API Online

March 30, 2012

Uncertainty may hold opportunity for property investors

Our property markets started the year in a tug of war, caught between falling interest rates on the one hand and market uncertainty on the other. Now that we’re almost a quarter of the way through the year, it’s worth reviewing what’s really going on in the property markets and what’s ahead for the rest of the year.


Commsec economist Craig James is calling Australia the boom and gloom economy. On the one hand our economy is still growing – unlike many others, especially in Europe – and underpinned by a mining boom. But on the other hand, consumers and businesses are gloomy. It’s much the same with property – some areas are faring well, but many aren’t.

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March 28, 2012

Gazumping – why do agents do it?

Have you ever bought a home, but then found out it wasn’t actually yours? You may have signed the contract and been told the vendor was happy with your offer. You could have even started planning your house warming party, only to be gazumped a day or two later.


Unfortunately, gazumping happens all the time and while it’s still legal in most states, including New South Wales, Queensland and Victoria, some people might consider it immoral.

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March 26, 2012

Down and out with negative equity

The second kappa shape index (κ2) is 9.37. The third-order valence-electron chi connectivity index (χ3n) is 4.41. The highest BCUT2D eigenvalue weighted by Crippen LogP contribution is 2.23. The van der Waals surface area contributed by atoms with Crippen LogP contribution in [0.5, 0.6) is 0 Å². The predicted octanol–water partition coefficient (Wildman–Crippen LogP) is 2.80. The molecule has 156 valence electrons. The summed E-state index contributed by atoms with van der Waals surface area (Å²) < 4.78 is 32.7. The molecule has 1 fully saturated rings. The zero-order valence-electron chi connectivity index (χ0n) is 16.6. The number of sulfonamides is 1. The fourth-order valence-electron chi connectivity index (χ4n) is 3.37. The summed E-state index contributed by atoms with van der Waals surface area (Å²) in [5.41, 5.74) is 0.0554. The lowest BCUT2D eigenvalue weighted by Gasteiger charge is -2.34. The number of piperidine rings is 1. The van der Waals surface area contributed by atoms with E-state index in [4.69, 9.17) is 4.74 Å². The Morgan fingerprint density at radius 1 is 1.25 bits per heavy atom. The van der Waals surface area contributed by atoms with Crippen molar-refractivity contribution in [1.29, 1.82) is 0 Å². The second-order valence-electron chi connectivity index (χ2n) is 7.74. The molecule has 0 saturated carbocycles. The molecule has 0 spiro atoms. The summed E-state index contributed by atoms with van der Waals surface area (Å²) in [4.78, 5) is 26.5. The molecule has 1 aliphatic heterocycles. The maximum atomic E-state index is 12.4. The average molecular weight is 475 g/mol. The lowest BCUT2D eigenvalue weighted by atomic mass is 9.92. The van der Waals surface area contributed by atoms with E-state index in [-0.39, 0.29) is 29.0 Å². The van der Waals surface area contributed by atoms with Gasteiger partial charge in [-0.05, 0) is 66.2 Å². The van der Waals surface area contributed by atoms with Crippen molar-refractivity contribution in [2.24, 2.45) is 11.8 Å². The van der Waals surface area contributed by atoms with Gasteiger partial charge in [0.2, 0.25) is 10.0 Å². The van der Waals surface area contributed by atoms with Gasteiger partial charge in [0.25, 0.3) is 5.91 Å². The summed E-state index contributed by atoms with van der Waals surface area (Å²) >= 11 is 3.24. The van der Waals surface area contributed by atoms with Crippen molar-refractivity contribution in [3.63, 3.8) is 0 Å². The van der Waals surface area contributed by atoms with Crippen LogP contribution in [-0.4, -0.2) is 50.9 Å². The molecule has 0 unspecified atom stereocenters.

Overspending on real estate is a temptation often hard to resist. It’s not an emotion restricted to houses, however as property is often the most expensive purchase most make in a lifetime – usually with the intention of making a profit from the proceeds – it’s a serious enough ‘habit’ to ponder the psychology behind it.


This past week, the media has widely publicised RPData’s research, ‘revealing’ that homeowners experiencing negative equity rose to 6.11 per cent in December 2011, compared to the previous quarter which came in at 4.9 per cent.

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March 23, 2012

Is negative gearing really unfair?

Around budget time each year, and whenever tax reform is discussed, property investors shudder at the thought of the abolition of negative gearing.


At the Federal Government tax summit last year, Grattan Institute economist Saul Eslake called for changes to negative gearing, arguing it provided $4.5 billion each year to affluent Australians and reduced the supply of affordable housing.

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March 21, 2012

Should it stay or should it go?

They say if a property isn’t performing you should ditch it. But that’s easier said than done.


There are some great opportunities out there right now in realestate.com.au land. No matter where I seem to look (mining boom areas, interstate, even coastal areas that have pulled back!) I keep finding properties that look great, at least in picture. The problem is, I’m stuck. My fiancé and I are pretty much maxed out when it comes to negative gearing and we have a reasonably big personal home loan too. So yes we could borrow again but being in the position we’re currently in, the property would probably have to be positively geared.

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March 20, 2012

Winning auction bidders beware